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As Latinx music climbs up the charts, it has increasingly become subject to miscategorisation in mainstream pop culture. Here, Rachel Grace Almeida considers the consequences, and how they affect Latinx people longing for representation.

The first time I saw a Latinx artist on MTV, it was a posthumous video of Selena’s Dreaming of You, released in 1995. I was only a child then, casually tuning in to the tribute coverage that my abuela was watching in the aftermath of her tragic murder. They played Amor Prohibido, Bidi Bidi Bom Bom, Como La Flor – all of her greatest hits. Suddenly, I found myself obsessed with an artist that sounded like me. I felt emboldened to speak my native Spanish at school – my English-speaking, white American school – and even dressed up like Selena for our Halloween fair, all because I saw her on national television. It changed the way I moved in the world.

“The way I moved my hips started to feel less like a point of contention and more like something I could be proud of”

Nine years later, I was 13 years old, and Daddy Yankee had just released Gasolina. At this point I was fully enthralled by mainstream pop culture, old enough to engage with the lyrics and aesthetics that all of my favourite artists churned out. Soon after, Latin music became more popular in the charts. Gasolina was a global hit and was playing everywhere you turned: supermarkets, adverts and even my school disco, an event usually reserved for bubblegum pop or unpopular country cuts. It was like my caucasian classmates located their waists for the first time – a welcome respite from the usual stiffness around me.

Seeing Latinx artists thrive in mainstream music gave me a voice. Seeing a Latinx artist single handedly usher in a new era for reggaeton and urbano, let alone make such an impact in pop music in general, validated my identity. Something as seemingly trivial as a song purely created for grinding reminded me that I’m not alone in my experiences. The way I moved my hips started to feel less like a point of contention and more like something I could be proud of.

In August, Rosalía won the award for Best Latin at the VMAs, alongside collaborator J Balvin, for their seismic reggaeton hit Con Altura. She made history as the first ever Catalan artist to win the award. It was a momentous and deserved win for an artist that has reshaped and redefined the pop landscape in the past year, introducing mainstream audiences to the folkloric high-drama of flamenco. But the award she took home was for the impudently- titled trophy – language already steeped in othering – not ‘Best White European’. This left a sour taste in many people’s mouth, including my own.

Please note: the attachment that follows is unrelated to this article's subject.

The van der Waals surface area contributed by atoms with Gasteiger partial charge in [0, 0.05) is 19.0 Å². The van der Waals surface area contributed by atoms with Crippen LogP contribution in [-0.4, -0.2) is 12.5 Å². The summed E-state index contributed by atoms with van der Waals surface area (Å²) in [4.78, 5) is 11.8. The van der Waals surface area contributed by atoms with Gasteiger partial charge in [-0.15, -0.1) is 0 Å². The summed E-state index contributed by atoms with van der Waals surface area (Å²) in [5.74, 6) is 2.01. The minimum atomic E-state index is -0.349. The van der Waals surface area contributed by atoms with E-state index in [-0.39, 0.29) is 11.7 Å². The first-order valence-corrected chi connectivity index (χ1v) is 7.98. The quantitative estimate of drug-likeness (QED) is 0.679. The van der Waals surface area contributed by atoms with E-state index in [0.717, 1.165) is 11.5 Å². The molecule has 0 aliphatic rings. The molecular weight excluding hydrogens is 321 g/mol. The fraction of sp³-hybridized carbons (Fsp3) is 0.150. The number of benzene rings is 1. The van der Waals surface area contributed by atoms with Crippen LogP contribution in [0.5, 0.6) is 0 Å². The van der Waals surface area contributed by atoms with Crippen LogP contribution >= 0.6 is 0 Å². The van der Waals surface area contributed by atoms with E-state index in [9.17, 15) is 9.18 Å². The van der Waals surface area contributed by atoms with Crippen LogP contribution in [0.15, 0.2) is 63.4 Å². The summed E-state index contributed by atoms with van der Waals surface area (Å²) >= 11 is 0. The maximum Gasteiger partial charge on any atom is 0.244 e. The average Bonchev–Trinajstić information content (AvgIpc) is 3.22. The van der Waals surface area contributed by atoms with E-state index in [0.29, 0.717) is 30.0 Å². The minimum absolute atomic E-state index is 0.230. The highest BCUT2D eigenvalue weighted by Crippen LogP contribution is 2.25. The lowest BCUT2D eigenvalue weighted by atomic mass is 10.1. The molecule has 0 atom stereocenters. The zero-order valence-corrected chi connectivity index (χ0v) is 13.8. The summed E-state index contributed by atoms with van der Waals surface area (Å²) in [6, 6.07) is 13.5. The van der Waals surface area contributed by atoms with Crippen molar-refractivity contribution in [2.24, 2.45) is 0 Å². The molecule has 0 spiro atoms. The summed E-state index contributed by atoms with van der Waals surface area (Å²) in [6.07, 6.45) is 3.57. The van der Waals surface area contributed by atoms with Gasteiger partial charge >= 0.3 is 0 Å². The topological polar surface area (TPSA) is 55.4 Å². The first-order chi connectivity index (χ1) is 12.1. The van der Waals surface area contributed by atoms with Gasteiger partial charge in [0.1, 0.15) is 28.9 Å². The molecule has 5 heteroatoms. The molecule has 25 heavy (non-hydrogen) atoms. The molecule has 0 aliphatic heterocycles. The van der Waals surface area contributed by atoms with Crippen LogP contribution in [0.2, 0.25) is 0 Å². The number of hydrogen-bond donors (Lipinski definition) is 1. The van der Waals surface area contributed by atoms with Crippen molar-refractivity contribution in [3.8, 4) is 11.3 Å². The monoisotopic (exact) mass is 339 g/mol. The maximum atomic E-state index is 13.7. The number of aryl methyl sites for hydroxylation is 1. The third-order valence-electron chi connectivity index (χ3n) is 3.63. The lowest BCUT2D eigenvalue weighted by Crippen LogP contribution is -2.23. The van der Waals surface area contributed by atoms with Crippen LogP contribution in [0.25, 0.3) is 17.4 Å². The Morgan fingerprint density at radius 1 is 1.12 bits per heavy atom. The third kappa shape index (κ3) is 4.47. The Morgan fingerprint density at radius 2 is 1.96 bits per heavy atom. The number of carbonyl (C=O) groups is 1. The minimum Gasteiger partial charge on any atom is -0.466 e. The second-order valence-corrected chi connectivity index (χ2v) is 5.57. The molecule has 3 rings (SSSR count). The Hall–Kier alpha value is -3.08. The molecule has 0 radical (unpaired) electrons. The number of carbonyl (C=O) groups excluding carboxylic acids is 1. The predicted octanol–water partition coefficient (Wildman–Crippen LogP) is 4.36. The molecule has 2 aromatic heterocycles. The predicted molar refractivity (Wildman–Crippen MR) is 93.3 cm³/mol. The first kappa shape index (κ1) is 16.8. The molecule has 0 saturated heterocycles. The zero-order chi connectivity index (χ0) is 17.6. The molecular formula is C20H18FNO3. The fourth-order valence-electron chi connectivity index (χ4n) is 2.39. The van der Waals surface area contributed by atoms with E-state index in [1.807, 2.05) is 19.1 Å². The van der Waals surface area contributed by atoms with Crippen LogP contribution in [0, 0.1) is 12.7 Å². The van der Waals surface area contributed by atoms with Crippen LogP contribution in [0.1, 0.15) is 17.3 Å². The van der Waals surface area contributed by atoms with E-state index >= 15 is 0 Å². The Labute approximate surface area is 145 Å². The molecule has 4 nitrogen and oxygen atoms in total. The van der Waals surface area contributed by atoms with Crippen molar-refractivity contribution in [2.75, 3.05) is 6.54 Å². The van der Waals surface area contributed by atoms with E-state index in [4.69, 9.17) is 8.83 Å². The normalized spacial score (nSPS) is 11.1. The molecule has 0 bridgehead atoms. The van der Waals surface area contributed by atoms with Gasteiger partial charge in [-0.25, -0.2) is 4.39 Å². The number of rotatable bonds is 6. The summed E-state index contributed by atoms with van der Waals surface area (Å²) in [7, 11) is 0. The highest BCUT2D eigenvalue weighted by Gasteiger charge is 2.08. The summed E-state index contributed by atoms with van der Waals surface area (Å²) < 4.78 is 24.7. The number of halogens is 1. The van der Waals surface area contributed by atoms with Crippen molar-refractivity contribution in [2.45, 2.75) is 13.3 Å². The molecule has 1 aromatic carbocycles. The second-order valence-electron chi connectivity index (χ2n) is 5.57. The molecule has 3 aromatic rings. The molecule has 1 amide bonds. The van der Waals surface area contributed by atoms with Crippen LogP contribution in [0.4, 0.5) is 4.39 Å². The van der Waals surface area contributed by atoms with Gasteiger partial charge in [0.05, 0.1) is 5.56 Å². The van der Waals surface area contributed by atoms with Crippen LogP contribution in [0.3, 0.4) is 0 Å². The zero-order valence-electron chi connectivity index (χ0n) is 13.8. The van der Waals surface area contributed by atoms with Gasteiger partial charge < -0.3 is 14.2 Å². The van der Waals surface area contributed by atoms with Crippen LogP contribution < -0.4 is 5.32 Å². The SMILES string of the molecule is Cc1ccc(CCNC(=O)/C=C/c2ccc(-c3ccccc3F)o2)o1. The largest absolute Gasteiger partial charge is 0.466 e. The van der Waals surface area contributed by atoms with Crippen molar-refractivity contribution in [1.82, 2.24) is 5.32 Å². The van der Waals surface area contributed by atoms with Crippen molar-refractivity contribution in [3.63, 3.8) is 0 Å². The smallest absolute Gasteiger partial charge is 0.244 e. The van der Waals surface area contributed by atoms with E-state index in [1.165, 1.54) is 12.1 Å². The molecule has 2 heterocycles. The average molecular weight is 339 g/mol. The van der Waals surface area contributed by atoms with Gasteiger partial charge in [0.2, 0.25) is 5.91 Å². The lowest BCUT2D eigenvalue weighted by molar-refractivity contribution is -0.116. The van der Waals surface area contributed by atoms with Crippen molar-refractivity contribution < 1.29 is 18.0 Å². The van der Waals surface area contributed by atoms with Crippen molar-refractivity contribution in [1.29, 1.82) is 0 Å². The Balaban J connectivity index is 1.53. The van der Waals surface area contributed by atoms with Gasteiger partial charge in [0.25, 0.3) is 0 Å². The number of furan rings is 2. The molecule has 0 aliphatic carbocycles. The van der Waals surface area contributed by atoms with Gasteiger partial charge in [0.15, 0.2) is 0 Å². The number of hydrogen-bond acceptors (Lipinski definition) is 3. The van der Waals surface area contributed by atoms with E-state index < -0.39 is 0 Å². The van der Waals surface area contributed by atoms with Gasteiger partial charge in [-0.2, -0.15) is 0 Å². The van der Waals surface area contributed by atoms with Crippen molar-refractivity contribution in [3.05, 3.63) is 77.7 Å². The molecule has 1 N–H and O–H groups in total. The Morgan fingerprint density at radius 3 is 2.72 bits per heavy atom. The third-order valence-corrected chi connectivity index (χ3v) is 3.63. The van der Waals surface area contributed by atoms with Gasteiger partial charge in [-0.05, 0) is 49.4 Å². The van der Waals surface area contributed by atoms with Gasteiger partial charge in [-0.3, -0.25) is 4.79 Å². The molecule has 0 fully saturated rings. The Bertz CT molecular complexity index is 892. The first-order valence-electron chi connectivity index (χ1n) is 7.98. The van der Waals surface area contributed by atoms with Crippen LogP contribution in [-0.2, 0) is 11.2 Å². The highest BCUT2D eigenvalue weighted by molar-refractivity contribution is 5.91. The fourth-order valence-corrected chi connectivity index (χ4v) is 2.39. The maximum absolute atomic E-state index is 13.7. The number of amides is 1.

Of course, this wasn’t Rosalía’s fault as an individual. It points to a bigger problem within the top-dollar music industry and its inability to celebrate Spanish-language music without homogenising every single act into one category. An incapacity – or even aversion – to understand the nuances and variations of Latinx identities, and a complete dismissal of history. This not only feels like cultural erasure, but it’s ham-fisted ignorance to the fact Spain and Latin America share a language, but not a diaspora.

Still, Latinx music is seen as crossover culture rather than a definitive movement, only given its dues when an impact is made on Western audiences, fulfilling Western metrics of success (like award shows or mainstream media attention). It’s impossible to ignore the cultural and economic impact reggaeton, urbano, Latin trap and champeta has had on the music industry in the past two years alone. You only have to look as far as Despacito’s world domination – the track has been streamed over 4.6 billion times and counting. If mainstream culture wants to capitalise on our dembow, then they need to learn to distinguish it from white European music.

“Genuine representation matters, especially in a world that’s increasingly dangerous for ethnic minorities”

Spanish people don’t face the same oppression Latinx people do. Refusing to acknowledge their European identity is to deny their geographical and social privilege, their ability to move freely among 28 first-world countries without the immediate threat of violence or,
in many cases, death. It is to ignore the effects of Spanish colonisation of the Americas and the Caribbean, and the role it has played in Latinx underdevelopment. There aren’t entire Western political and media campaigns directly attacking their very identity, or questioning their very right to exist. There are no talks of building walls.

Genuine representation matters, especially in a world that’s increasingly dangerous for ethnic minorities. A music awards ceremony might not explicitly oppress Latinx people, but it does undermine the importance of our culture’s contribution to pop culture – especially when Latinxs have added so much to it. Recognition relieves the isolation of growing up in an environment that not only misunderstands our culture, but is also largely intolerant of it when it doesn’t benefit them. Now, in a moment when Latinx artists’ reach is truly global, and its cultural impact vibrates across the world, it’s time to question who really benefits – and who loses – from this snub.